5
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Step 1 - Determine how many six-digit numbers can we create if we had $8$ distinct digits

|{$1$, $2$, $3$, $4$, $5$, $6$, $7$, $8$}| = 8

n!/(n-p)!

8!/(8-6)! = $20160$


BUT I have {$1$, $4$, $4$, $5$, $5$, $5$, $7$, $9$}

4's repeat 2 times

5's repeat 3 times

After this step, I have no idea what to do.

I need an explanation which involves:

  • number $2$ (number of repeating 4's)
  • number $3$ (number of repeating 5's)

Please try to explain this using inclusion-exclusion method


Additional text:

If he had 8 distinct digits we can calculate this without a problem. But when we have repeating digits we have to subtract something (and I don't know how to find that 'something')

If he had {1,2,3,4,5,6,7,8} we can make 20160 numbers:

  • 123456

  • 123457

  • 123458

  • 123465

  • 123467

  • 123468

...

  • 887654

But let's say we had {1,2,3,4,5,6,8,8}

For easier understanding, I will visually distinct these 8's with an 'a' and 'b'

{1,2,3,4,5,6,8a,8b}

Following numbers would be:

  • 123456
  • 123458a
  • 123458b
  • 123465
  • 123468a
  • 123468b

Once you remove 'a' and 'b' you will get duplicate numbers, which cause a problem

  • 123456
  • 123458
  • 123458 (duplicate)
  • 123465
  • 123468
  • 123468 (duplicate)

We need to find how many duplicates are there, and then subtract them with original number (20160)

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2
  • $\begingroup$ What do you know about the inclusion-exclusion method? Can you show us how you have applied this principle and where you get it wrong? This will help us better to answer your question $\endgroup$ – GNUSupporter 8964民主女神 地下教會 Mar 12 '17 at 11:59
  • $\begingroup$ Check the edit on the original post $\endgroup$ – user424812 Mar 12 '17 at 12:20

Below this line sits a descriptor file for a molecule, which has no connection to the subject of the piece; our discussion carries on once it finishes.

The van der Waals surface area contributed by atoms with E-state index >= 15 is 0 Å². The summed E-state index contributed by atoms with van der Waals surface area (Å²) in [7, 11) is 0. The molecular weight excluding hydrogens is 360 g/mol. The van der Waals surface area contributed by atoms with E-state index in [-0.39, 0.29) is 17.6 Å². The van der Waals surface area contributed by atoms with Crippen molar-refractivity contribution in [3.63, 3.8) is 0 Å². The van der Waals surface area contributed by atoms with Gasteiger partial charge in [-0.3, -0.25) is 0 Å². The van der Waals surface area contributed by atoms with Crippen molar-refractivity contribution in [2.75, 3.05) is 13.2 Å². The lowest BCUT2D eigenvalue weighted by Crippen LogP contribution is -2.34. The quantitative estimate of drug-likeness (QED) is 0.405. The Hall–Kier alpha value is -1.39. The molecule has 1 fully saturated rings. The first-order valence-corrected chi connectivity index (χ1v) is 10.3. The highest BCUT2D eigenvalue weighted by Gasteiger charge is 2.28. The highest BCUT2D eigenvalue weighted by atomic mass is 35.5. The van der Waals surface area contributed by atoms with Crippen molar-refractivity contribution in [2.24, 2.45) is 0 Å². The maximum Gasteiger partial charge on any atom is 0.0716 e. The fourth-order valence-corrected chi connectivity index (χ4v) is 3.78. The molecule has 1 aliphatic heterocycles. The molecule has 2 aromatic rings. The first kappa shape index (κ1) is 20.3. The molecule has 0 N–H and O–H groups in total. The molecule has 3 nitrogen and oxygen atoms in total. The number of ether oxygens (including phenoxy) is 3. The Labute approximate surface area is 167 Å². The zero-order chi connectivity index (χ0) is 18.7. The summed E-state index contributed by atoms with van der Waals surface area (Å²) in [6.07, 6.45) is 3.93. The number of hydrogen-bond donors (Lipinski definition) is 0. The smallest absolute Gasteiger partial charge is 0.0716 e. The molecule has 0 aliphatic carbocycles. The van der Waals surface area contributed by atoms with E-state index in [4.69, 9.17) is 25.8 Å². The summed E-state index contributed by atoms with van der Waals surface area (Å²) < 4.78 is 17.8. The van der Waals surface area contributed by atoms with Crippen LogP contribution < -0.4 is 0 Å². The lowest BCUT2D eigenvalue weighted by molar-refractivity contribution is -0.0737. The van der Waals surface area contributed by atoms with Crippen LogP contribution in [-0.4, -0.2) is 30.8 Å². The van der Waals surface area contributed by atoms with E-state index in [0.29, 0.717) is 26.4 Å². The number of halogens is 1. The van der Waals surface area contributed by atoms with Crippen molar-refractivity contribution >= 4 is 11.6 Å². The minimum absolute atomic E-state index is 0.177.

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Case $1$: pick six digits from the $3$ distinct digits and $(5,5,5)$

$\dfrac{6!}{3!}$

Case $2$: pick six digits from the $3$ distinct digits and $(5,5,4)$

$\dfrac{6!}{2!}$

Case $3$: pick six digits from the $3$ distinct digits and $(5,4,4)$

$\dfrac{6!}{2!}$

Case $4$: pick six digits from $2$ distinct digits and $(5,5,5,4)$

$\dbinom{3}{2}\dfrac{6!}{3!}$

Case $5$: pick six digits from $2$ distinct digits and $(5,5,4,4)$

$\dbinom{3}{2}\dfrac{6!}{2!.2!}$

Case $6$: pick six digits from $1$ distinct digit and $(5,5,5,4,4)$

$\dbinom{3}{1}\dfrac{6!}{3!.2!}$

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5
  • $\begingroup$ Could you explain this answer a bit? $\endgroup$ – user424812 Mar 12 '17 at 12:25
  • $\begingroup$ there are only possibilities when you select 6 digits. the selection may contain only one occurrence of 5 or two occurrences of 5 or three occurrences of 5. if we split into three cases, then it is easy to compute. $\endgroup$ – Kiran Mar 12 '17 at 12:28
  • $\begingroup$ That's only for 5's. What about 4's? I do the same thing with 4's, right? $\endgroup$ – user424812 Mar 12 '17 at 12:33
  • $\begingroup$ you are right, did not notice that. editing my answer $\endgroup$ – Kiran Mar 12 '17 at 12:39
  • $\begingroup$ see the edited answer which includes the missing cases as well $\endgroup$ – Kiran Mar 12 '17 at 12:47

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